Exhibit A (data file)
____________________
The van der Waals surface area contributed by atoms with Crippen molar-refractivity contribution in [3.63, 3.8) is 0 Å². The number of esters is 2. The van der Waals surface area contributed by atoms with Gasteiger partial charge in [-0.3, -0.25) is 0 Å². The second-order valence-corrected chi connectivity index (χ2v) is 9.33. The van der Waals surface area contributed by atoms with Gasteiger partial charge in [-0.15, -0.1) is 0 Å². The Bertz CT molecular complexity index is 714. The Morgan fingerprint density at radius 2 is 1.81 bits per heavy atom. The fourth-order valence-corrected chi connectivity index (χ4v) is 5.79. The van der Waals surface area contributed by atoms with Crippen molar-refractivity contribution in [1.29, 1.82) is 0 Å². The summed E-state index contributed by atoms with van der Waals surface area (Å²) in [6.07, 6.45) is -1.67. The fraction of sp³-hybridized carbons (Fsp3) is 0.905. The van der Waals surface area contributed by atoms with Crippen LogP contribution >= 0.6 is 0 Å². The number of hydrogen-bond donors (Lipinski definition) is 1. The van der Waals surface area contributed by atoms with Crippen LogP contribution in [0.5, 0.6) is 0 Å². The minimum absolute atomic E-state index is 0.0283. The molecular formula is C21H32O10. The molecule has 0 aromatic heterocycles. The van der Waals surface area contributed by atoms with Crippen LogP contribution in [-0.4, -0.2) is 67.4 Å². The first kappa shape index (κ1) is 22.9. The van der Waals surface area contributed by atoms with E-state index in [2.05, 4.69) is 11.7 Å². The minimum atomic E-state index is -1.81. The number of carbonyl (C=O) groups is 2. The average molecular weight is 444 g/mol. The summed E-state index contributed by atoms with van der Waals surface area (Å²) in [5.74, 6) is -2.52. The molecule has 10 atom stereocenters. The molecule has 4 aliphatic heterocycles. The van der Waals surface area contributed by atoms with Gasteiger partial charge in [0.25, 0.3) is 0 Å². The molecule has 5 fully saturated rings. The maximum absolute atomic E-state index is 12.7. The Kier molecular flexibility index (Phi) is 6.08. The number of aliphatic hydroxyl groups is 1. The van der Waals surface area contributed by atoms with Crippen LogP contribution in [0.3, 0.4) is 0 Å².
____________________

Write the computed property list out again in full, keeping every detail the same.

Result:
The van der Waals surface area contributed by atoms with Crippen molar-refractivity contribution in [3.63, 3.8) is 0 Å². The number of esters is 2. The van der Waals surface area contributed by atoms with Gasteiger partial charge in [-0.3, -0.25) is 0 Å². The second-order valence-corrected chi connectivity index (χ2v) is 9.33. The van der Waals surface area contributed by atoms with Gasteiger partial charge in [-0.15, -0.1) is 0 Å². The Bertz CT molecular complexity index is 714. The Morgan fingerprint density at radius 2 is 1.81 bits per heavy atom. The fourth-order valence-corrected chi connectivity index (χ4v) is 5.79. The van der Waals surface area contributed by atoms with Crippen molar-refractivity contribution in [1.29, 1.82) is 0 Å². The summed E-state index contributed by atoms with van der Waals surface area (Å²) in [6.07, 6.45) is -1.67. The fraction of sp³-hybridized carbons (Fsp3) is 0.905. The van der Waals surface area contributed by atoms with Crippen LogP contribution >= 0.6 is 0 Å². The number of hydrogen-bond donors (Lipinski definition) is 1. The van der Waals surface area contributed by atoms with Crippen LogP contribution in [0.5, 0.6) is 0 Å². The minimum absolute atomic E-state index is 0.0283. The molecular formula is C21H32O10. The molecule has 0 aromatic heterocycles. The van der Waals surface area contributed by atoms with Crippen LogP contribution in [-0.4, -0.2) is 67.4 Å². The first kappa shape index (κ1) is 22.9. The van der Waals surface area contributed by atoms with E-state index in [2.05, 4.69) is 11.7 Å². The minimum atomic E-state index is -1.81. The number of carbonyl (C=O) groups is 2. The average molecular weight is 444 g/mol. The summed E-state index contributed by atoms with van der Waals surface area (Å²) in [5.74, 6) is -2.52. The molecule has 10 atom stereocenters. The molecule has 4 aliphatic heterocycles. The van der Waals surface area contributed by atoms with Gasteiger partial charge in [0.25, 0.3) is 0 Å². The molecule has 5 fully saturated rings. The maximum absolute atomic E-state index is 12.7. The Kier molecular flexibility index (Phi) is 6.08. The number of aliphatic hydroxyl groups is 1. The van der Waals surface area contributed by atoms with Crippen LogP contribution in [0.3, 0.4) is 0 Å².